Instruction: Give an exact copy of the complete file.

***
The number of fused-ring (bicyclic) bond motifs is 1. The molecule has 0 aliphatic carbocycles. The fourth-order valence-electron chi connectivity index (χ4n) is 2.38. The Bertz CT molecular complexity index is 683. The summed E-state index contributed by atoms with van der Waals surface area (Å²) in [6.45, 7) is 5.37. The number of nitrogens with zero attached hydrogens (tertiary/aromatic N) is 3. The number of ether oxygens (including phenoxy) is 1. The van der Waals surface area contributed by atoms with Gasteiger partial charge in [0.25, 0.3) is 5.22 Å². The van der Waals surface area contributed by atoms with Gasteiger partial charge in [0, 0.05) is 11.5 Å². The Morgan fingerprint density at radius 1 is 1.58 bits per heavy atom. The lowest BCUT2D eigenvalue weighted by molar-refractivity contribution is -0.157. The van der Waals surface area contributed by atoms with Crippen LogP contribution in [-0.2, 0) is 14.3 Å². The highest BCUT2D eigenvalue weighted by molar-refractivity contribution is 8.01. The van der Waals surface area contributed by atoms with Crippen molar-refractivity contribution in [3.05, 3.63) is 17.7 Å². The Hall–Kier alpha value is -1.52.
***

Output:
The number of fused-ring (bicyclic) bond motifs is 1. The molecule has 0 aliphatic carbocycles. The fourth-order valence-electron chi connectivity index (χ4n) is 2.38. The Bertz CT molecular complexity index is 683. The summed E-state index contributed by atoms with van der Waals surface area (Å²) in [6.45, 7) is 5.37. The number of nitrogens with zero attached hydrogens (tertiary/aromatic N) is 3. The number of ether oxygens (including phenoxy) is 1. The van der Waals surface area contributed by atoms with Gasteiger partial charge in [0.25, 0.3) is 5.22 Å². The van der Waals surface area contributed by atoms with Gasteiger partial charge in [0, 0.05) is 11.5 Å². The Morgan fingerprint density at radius 1 is 1.58 bits per heavy atom. The lowest BCUT2D eigenvalue weighted by molar-refractivity contribution is -0.157. The van der Waals surface area contributed by atoms with Crippen LogP contribution in [-0.2, 0) is 14.3 Å². The highest BCUT2D eigenvalue weighted by molar-refractivity contribution is 8.01. The van der Waals surface area contributed by atoms with Crippen molar-refractivity contribution in [3.05, 3.63) is 17.7 Å². The Hall–Kier alpha value is -1.52.